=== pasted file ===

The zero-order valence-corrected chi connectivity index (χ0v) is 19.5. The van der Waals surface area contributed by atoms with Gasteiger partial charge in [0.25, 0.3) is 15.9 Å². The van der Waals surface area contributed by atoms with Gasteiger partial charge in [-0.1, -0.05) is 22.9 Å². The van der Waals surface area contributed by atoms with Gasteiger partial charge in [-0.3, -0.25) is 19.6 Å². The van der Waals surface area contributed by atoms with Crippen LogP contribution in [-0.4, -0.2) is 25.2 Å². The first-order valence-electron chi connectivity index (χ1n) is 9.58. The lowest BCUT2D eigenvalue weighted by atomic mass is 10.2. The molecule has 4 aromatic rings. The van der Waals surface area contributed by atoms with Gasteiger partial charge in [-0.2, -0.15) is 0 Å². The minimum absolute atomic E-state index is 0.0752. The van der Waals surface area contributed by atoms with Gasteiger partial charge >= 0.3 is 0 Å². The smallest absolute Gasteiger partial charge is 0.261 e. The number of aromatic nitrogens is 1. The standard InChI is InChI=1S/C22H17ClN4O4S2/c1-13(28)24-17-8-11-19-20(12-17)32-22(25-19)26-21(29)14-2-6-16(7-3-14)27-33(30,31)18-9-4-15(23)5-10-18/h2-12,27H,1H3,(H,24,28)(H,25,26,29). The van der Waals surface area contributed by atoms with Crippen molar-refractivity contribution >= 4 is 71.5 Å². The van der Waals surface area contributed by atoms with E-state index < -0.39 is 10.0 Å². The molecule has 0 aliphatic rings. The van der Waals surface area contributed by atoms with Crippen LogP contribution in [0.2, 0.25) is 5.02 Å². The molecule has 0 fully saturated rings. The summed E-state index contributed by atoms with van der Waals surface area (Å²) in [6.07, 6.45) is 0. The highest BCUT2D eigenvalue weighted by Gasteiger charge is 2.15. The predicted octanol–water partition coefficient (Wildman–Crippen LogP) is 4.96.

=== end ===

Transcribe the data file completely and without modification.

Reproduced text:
The zero-order valence-corrected chi connectivity index (χ0v) is 19.5. The van der Waals surface area contributed by atoms with Gasteiger partial charge in [0.25, 0.3) is 15.9 Å². The van der Waals surface area contributed by atoms with Gasteiger partial charge in [-0.1, -0.05) is 22.9 Å². The van der Waals surface area contributed by atoms with Gasteiger partial charge in [-0.3, -0.25) is 19.6 Å². The van der Waals surface area contributed by atoms with Crippen LogP contribution in [-0.4, -0.2) is 25.2 Å². The first-order valence-electron chi connectivity index (χ1n) is 9.58. The lowest BCUT2D eigenvalue weighted by atomic mass is 10.2. The molecule has 4 aromatic rings. The van der Waals surface area contributed by atoms with Gasteiger partial charge in [-0.2, -0.15) is 0 Å². The minimum absolute atomic E-state index is 0.0752. The van der Waals surface area contributed by atoms with Gasteiger partial charge >= 0.3 is 0 Å². The smallest absolute Gasteiger partial charge is 0.261 e. The number of aromatic nitrogens is 1. The standard InChI is InChI=1S/C22H17ClN4O4S2/c1-13(28)24-17-8-11-19-20(12-17)32-22(25-19)26-21(29)14-2-6-16(7-3-14)27-33(30,31)18-9-4-15(23)5-10-18/h2-12,27H,1H3,(H,24,28)(H,25,26,29). The van der Waals surface area contributed by atoms with Crippen molar-refractivity contribution >= 4 is 71.5 Å². The van der Waals surface area contributed by atoms with E-state index < -0.39 is 10.0 Å². The molecule has 0 aliphatic rings. The van der Waals surface area contributed by atoms with Crippen LogP contribution in [0.2, 0.25) is 5.02 Å². The molecule has 0 fully saturated rings. The summed E-state index contributed by atoms with van der Waals surface area (Å²) in [6.07, 6.45) is 0. The highest BCUT2D eigenvalue weighted by Gasteiger charge is 2.15. The predicted octanol–water partition coefficient (Wildman–Crippen LogP) is 4.96.